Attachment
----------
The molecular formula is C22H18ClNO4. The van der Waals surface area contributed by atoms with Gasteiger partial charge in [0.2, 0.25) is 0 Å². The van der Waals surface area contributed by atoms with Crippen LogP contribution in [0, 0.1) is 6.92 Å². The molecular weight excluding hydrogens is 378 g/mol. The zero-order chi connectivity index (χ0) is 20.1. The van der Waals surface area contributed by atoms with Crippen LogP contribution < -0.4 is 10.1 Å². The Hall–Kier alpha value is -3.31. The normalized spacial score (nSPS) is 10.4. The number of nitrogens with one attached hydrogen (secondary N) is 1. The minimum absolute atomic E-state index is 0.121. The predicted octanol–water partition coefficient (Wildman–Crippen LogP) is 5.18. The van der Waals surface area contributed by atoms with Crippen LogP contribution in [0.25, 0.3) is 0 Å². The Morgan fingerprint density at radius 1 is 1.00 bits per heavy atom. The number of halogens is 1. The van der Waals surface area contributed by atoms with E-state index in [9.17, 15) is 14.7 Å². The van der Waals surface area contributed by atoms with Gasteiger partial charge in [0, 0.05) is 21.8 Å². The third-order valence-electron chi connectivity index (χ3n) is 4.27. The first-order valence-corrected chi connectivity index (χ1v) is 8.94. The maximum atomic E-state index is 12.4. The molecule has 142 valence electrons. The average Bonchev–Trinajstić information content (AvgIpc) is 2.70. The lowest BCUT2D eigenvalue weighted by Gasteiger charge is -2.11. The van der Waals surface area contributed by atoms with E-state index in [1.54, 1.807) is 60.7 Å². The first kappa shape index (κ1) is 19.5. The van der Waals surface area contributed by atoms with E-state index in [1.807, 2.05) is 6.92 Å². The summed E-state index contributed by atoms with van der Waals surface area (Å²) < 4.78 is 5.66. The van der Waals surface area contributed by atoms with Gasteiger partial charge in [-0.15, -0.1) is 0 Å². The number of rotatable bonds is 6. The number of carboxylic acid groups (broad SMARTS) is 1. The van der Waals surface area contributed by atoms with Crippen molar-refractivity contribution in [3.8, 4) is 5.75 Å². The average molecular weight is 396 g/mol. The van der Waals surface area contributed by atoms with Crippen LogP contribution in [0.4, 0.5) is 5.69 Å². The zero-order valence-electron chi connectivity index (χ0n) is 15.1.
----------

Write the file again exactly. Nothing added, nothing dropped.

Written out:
The molecular formula is C22H18ClNO4. The van der Waals surface area contributed by atoms with Gasteiger partial charge in [0.2, 0.25) is 0 Å². The van der Waals surface area contributed by atoms with Crippen LogP contribution in [0, 0.1) is 6.92 Å². The molecular weight excluding hydrogens is 378 g/mol. The zero-order chi connectivity index (χ0) is 20.1. The van der Waals surface area contributed by atoms with Crippen LogP contribution < -0.4 is 10.1 Å². The Hall–Kier alpha value is -3.31. The normalized spacial score (nSPS) is 10.4. The number of nitrogens with one attached hydrogen (secondary N) is 1. The minimum absolute atomic E-state index is 0.121. The predicted octanol–water partition coefficient (Wildman–Crippen LogP) is 5.18. The van der Waals surface area contributed by atoms with Crippen LogP contribution in [0.25, 0.3) is 0 Å². The Morgan fingerprint density at radius 1 is 1.00 bits per heavy atom. The number of halogens is 1. The van der Waals surface area contributed by atoms with E-state index in [9.17, 15) is 14.7 Å². The van der Waals surface area contributed by atoms with Gasteiger partial charge in [0, 0.05) is 21.8 Å². The third-order valence-electron chi connectivity index (χ3n) is 4.27. The first-order valence-corrected chi connectivity index (χ1v) is 8.94. The maximum atomic E-state index is 12.4. The molecule has 142 valence electrons. The average Bonchev–Trinajstić information content (AvgIpc) is 2.70. The lowest BCUT2D eigenvalue weighted by Gasteiger charge is -2.11. The van der Waals surface area contributed by atoms with E-state index in [1.54, 1.807) is 60.7 Å². The first kappa shape index (κ1) is 19.5. The van der Waals surface area contributed by atoms with E-state index in [1.807, 2.05) is 6.92 Å². The summed E-state index contributed by atoms with van der Waals surface area (Å²) < 4.78 is 5.66. The van der Waals surface area contributed by atoms with Gasteiger partial charge in [-0.15, -0.1) is 0 Å². The number of rotatable bonds is 6. The number of carboxylic acid groups (broad SMARTS) is 1. The van der Waals surface area contributed by atoms with Crippen molar-refractivity contribution in [3.8, 4) is 5.75 Å². The average molecular weight is 396 g/mol. The van der Waals surface area contributed by atoms with Crippen LogP contribution in [0.4, 0.5) is 5.69 Å². The zero-order valence-electron chi connectivity index (χ0n) is 15.1.